Tuesday, April 5, 2011

A Killer Fairy Tale: A Review of "Hanna"

Commercials for Saoirse Ronan's new movie, Hanna, have been going strong. People are pretty much aware of the new movie about a teenage girl who's been trained to kill, and that her target is a CIA official who has "Evil Stepmother" written all over her. Anyone who's seen the trailer, though, wonders why the dad is leaving his snowy cabin in a suit.

During Wondercon, about 350 people, including myself, were lucky enough to get a six-day head start on finding out what Hanna is all about. Ronan and director Joe Wright, who has worked together in Atonement, were even there to talk to the fans afterwards. They both had a lot to say, and I'll include that in this review.
Here they are....

After the screening

This movie is an action thriller, but Wright says it's more than that. It's structured like the old fairy tale about an innocent girl having to leave her cozy home and go out in the big bad world to battle whatever is out there, if it's a big bad wolf, evil witch, or ogre.
Hanna is a girl who has lived with her father Erik Heller (Eric Bana) for most of her life. She hunts, learns about the world from an encyclopedia and a book of fairy tales, and is also a skilled fighter. Her dad has trained her for a specific purpose, and if that means never having Bieber fever, that's the price she'll pay.

Eventually, as kids do, they want to move on. She tells her dad "I'm ready". So, she turns on a transponder, whose signal is picked up in Washington. Specifically, it's heard by a CIA official named Marissa, played by Cate Blanchett. She passes it off as no big deal, but we soon learn Heller has done a lot of things for the CIA, and now must be captured. Naturally, she wants it kept quiet, which is a tip-off she has something to hide. Heller leaves for Berlin and tells Hanna to let herself be captured. We soon learn they want Marissa killed, and this is all part of the plan.
Once Hanna is in an underground compound, she asks to see Marissa. Someone does come but it's a decoy, who inadvertently winds up as a lamb led to a slaughter.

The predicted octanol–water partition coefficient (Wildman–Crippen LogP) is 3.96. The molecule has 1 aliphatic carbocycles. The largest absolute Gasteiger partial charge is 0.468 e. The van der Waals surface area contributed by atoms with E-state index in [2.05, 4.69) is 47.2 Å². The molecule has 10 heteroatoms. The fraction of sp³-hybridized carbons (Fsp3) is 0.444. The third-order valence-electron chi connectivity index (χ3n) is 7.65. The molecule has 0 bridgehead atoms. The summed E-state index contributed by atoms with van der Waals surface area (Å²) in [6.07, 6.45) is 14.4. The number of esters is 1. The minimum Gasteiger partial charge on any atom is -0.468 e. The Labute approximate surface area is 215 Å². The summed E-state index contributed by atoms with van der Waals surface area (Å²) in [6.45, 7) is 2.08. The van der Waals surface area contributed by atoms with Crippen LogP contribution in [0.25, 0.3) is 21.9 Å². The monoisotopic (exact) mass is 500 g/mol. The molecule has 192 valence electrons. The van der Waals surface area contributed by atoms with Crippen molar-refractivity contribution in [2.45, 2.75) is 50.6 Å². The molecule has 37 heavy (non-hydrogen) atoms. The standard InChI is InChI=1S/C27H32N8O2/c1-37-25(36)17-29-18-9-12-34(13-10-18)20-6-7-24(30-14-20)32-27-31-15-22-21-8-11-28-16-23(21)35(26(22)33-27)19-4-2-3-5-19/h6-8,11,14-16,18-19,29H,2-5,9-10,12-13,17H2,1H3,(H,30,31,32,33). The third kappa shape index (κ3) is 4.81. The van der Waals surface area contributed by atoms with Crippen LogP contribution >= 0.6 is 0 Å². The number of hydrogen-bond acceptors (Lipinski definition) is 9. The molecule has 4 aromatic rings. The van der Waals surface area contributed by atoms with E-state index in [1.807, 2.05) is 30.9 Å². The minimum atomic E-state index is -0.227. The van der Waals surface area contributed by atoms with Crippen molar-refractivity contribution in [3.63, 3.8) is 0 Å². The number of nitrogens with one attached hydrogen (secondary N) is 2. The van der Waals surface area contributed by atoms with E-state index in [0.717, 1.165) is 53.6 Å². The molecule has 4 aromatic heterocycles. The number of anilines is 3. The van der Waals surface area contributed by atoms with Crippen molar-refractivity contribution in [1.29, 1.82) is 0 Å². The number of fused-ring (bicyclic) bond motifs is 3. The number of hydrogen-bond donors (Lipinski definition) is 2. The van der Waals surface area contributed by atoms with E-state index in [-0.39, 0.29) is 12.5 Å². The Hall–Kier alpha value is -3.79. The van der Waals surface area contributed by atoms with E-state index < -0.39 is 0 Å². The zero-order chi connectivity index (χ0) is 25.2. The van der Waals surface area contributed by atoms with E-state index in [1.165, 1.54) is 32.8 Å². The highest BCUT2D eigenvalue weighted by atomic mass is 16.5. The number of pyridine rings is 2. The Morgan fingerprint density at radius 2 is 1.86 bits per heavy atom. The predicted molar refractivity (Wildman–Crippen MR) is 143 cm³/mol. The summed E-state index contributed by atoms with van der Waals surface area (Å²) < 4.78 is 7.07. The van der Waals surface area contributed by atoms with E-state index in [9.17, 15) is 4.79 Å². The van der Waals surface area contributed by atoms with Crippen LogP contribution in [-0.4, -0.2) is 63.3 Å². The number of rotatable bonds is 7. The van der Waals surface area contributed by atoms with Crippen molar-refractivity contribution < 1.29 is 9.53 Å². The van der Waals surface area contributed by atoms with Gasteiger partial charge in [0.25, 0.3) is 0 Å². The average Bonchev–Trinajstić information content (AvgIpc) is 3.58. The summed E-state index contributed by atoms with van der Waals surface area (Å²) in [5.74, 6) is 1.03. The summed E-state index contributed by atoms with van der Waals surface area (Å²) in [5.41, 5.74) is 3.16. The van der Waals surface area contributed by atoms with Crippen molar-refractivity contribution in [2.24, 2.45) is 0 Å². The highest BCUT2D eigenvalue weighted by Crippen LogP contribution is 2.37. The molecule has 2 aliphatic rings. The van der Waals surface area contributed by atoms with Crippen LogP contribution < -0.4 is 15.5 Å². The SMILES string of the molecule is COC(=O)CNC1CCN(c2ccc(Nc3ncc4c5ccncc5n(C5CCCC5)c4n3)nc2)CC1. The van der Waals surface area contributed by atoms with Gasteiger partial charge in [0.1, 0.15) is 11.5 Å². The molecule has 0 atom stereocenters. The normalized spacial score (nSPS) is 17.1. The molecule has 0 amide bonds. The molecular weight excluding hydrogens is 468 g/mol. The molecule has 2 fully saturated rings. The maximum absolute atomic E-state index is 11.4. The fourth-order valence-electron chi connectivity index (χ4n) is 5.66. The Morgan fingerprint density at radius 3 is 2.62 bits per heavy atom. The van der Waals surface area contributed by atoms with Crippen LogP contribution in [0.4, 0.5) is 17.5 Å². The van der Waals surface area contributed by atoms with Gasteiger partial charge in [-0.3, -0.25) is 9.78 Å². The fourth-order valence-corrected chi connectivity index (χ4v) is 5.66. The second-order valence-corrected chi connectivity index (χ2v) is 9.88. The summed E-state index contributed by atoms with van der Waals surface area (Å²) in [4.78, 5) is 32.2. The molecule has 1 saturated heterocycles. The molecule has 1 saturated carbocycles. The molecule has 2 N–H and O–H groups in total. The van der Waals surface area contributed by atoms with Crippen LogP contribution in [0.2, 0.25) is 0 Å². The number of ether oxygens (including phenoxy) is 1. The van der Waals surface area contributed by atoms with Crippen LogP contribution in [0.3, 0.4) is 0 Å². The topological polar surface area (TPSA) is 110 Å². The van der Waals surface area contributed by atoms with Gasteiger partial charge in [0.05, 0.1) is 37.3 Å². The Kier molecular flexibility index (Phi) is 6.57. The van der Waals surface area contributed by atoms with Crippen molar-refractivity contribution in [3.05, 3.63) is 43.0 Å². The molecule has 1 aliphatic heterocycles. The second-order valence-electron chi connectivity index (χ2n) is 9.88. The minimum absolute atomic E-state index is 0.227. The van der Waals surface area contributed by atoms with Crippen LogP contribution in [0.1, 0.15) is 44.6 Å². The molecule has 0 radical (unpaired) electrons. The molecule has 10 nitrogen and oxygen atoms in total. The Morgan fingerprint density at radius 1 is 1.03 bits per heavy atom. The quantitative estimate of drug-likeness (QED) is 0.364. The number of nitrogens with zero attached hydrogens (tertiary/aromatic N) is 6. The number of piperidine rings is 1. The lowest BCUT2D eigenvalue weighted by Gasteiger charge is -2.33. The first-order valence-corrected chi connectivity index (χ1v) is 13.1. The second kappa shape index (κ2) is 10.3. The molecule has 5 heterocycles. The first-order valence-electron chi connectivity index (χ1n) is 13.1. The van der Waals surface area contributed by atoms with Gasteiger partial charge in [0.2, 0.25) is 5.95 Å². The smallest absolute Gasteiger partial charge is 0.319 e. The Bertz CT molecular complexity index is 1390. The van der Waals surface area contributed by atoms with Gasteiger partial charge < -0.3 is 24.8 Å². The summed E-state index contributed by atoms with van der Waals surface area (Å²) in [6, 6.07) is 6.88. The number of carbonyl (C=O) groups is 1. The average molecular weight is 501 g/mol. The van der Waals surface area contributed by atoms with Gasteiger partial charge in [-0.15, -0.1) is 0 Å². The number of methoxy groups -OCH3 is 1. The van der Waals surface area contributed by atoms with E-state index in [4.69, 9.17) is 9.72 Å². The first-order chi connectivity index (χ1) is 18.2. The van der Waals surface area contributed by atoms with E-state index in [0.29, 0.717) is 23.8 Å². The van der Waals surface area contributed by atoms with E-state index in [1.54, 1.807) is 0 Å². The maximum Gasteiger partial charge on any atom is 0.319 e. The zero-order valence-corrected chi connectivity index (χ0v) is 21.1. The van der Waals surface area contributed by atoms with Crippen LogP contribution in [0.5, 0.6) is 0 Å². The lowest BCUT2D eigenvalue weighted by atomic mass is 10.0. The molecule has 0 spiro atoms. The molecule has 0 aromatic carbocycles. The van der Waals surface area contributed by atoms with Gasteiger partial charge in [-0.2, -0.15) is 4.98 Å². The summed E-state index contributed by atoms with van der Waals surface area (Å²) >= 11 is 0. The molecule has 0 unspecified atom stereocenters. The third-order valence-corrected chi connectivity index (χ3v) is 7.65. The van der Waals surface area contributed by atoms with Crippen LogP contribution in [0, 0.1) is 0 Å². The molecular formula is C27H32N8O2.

The chase is then on: Marissa tries to find both Hanna and Eric before they get to Berlin.
Simple, right? The hook is a teenage girl battling bad guys, and she's about as skilled as Jason Bourne.
Not so. There are other factors, such as why Hanna grabs her medical file before she leaves the compound...and discovers she's in Morocco. It's really all about what Hanna really is, and why Marissa will do anything to keep that a secret.

It's been a while since we've seen Ronan, who was last seen in Atonement and The Lovely Bones. At Wondercon, she said Hanna is really pure because she's lived in nature for so long. She doesn't know about the media-saturated world that tries to define what a girl wants, or what girl power is. Wright knows that, and isn't happy about how powerful women have to be sexualized.
Hanna is an innocent, even if she is also deadly. She gets excited seeing a plane for the first time. She is fascinated by turning a fluorescent light on and off, then is terrified when things like an electric kettle and a TV start rattling. She also feels free in movement, whether on a scooter or RV. She's able to use the fact that she is a lost and naive girl to her advantage, and hitch a ride with a vacationing British family. Through all that, she is looking back, wondering if the Big Bad CIA Agent is about to get her.